Corporation tax cut and high-tech reliefs outlined by May to CBI

Corporation tax cut and high-tech reliefs outlined by May to CBI

Further corporation tax cuts and reliefs for cutting-edge tech businesses have been pledged by prime minister Theresa May, ahead of Wednesday’s Autumn Statement

FURTHER CORPORATION TAX CUTS and reliefs for cutting-edge tech businesses have been pledged by prime minister Theresa May, ahead of Wednesday’s Autumn Statement.

In a speech today at the CBI, May has outlined a plan to lower corporation tax to 15% and beyond (with a 20% to 17% cut by 2020 already pledged), and a £2bn investment into science and technology that includes using the tax system to provide incentives.

May had previously hinted at further cuts to corporation tax to placate business leaders and to keep the UK status of having the lowest corporation tax rate among the G20 group of countries. Yet the corporation tax may fall further since the newly elected president Donald Trump suggested cutting US federation tax from 35% to 15%.

“We will also review the support we give innovative firms through the tax system, because my aim is not simply for the UK to have the lowest corporate tax rate in the G20, but also one that is profoundly pro-innovation,” she said.

Chancellor Philip Hammond will find extra funds for infrastructure projects such as roads, bridges and railways, it is believed, to be announced in the Autumn Statement. However he is also under pressure to find extra funds for the NHS and social care, which will be an issue with stunted GDP growth. Helping families “share” in Britain’s prosperity would be key, Hammond said on the BBC yesterday.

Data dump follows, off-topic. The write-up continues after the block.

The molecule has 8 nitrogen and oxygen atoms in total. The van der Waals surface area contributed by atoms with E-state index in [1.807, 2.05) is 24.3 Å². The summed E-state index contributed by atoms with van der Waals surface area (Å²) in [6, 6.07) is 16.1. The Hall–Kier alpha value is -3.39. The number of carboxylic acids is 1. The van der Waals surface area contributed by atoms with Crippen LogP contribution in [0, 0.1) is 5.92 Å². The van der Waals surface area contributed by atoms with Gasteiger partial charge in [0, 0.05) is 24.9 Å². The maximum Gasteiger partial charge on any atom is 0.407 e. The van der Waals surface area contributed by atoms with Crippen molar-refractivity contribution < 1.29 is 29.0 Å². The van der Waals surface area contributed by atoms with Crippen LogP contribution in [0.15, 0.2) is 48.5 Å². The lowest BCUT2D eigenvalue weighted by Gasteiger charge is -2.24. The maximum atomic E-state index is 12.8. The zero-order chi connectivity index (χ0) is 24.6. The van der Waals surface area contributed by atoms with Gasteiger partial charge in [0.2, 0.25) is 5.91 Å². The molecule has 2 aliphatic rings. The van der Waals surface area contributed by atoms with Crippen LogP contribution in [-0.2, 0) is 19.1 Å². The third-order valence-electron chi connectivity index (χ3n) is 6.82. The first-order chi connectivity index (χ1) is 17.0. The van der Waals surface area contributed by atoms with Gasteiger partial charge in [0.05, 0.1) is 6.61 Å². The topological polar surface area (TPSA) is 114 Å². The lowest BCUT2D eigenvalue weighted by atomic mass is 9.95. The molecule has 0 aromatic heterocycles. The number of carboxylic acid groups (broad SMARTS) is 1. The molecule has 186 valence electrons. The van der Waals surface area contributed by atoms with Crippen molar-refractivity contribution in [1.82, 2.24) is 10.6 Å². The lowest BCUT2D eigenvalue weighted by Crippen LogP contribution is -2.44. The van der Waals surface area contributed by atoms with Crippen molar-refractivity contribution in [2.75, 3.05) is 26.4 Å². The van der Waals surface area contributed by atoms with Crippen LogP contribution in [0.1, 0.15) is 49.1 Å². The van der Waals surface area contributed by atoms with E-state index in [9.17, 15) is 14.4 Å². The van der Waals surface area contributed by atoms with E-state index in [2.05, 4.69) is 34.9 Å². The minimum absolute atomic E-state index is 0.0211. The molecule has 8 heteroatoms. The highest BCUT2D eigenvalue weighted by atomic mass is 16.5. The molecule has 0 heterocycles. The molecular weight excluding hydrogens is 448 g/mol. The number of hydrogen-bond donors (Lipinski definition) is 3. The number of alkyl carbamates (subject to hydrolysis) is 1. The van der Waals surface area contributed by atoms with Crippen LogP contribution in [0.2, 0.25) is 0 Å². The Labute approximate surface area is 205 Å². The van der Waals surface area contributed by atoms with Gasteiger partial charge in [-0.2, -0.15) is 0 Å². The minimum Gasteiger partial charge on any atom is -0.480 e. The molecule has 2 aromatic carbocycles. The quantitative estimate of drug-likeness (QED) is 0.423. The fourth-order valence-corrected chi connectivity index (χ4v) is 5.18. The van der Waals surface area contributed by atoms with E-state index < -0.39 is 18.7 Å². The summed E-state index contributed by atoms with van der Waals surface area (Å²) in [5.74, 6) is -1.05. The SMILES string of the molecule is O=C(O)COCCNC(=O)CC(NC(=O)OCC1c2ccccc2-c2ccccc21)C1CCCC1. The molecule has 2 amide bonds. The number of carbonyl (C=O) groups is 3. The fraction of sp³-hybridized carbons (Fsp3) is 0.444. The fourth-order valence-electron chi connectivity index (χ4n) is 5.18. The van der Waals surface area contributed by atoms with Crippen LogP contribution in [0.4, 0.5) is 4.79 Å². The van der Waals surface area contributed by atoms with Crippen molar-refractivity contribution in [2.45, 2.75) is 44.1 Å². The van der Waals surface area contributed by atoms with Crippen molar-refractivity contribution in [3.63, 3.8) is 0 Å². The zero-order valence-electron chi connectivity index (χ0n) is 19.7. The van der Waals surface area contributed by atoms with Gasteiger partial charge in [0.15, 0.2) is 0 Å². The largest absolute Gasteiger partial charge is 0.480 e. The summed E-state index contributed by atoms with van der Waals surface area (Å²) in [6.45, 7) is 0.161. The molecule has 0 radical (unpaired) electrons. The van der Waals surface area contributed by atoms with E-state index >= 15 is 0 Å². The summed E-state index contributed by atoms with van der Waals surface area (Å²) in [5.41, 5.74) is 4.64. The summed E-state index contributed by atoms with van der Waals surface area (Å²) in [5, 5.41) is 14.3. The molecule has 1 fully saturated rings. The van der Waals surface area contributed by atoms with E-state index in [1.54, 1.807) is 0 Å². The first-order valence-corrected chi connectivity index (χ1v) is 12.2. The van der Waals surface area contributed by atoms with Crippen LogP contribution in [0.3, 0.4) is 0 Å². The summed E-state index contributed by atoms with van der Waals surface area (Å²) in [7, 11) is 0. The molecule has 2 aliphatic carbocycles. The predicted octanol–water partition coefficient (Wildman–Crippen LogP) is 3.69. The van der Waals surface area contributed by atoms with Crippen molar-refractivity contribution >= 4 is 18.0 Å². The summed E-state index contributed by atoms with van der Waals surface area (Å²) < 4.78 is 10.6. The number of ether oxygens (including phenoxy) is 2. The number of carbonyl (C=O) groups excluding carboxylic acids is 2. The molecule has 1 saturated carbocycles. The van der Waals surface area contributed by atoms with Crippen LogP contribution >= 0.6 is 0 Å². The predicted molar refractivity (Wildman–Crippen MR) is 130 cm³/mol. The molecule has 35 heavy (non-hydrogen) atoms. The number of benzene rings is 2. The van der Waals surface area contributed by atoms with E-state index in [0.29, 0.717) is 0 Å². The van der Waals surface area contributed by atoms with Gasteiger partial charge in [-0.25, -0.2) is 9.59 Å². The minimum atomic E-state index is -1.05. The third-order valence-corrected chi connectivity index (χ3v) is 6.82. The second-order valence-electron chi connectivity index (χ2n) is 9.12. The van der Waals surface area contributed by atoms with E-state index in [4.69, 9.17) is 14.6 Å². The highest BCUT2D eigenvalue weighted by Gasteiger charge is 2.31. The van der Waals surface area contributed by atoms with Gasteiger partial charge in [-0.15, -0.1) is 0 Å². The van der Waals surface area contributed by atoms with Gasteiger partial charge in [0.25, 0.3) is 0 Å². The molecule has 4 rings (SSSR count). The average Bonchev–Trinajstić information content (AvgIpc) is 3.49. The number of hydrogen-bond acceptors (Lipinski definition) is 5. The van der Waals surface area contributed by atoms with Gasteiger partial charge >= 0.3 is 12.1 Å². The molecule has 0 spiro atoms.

These will be tough asks, particularly if looking to keep year-on-year budgets balanced, but there are suggestions he will – in the short-term – look to loosen the purse-strings.

James Hender, partner and head of private wealth at Saffery Champness, commented: “Mr Hammond’s goal will likely be to lay the foundations for post-Brexit building rather than balancing the books.”

Little wriggle room

The lack of growth in the economy will cut the projections for the tax income, but most easy spending cuts have been made so the chancellor may have to raise borrowing.

Michelle Quest, head of tax, KPMG UK, said: “Commentators and the markets alike are waiting with bated breath for the chancellor to spell out the direction of the country’s fiscal policy and put in place measures that will help the UK economy to seize the opportunities and cope with the turbulence of Brexit.”

Quest continued: “With ‘Brexit uncertainty’ now likely to be with us for some time, coupled with the current geo-political volatility, it is even more crucial that business sees a firmer commitment from the Government to a clearly defined path of future tax changes.”

KPMG‘s surveys of clients have consistently determined that companies look for stability, predictability and certainty, both in economic (including tax) and political terms.

In a speech to the CBI, May will outline a new scientific research fund that will back areas such as robotics and biotechnology and help commercialise new discoveries. The investment will help put post-Brexit Britain at the “cutting edge” of technology.

“Britain has firms and researchers leading in some of the most exciting fields of human discovery. We need to back them and turn research strengths into commercial success. This is about stepping up, not stepping back,” she said.

May has previously called for workers to be put on the boards of major firms, however this has now been scrapped.

Delegates are expected to question Theresa May for more clarity over Brexit.

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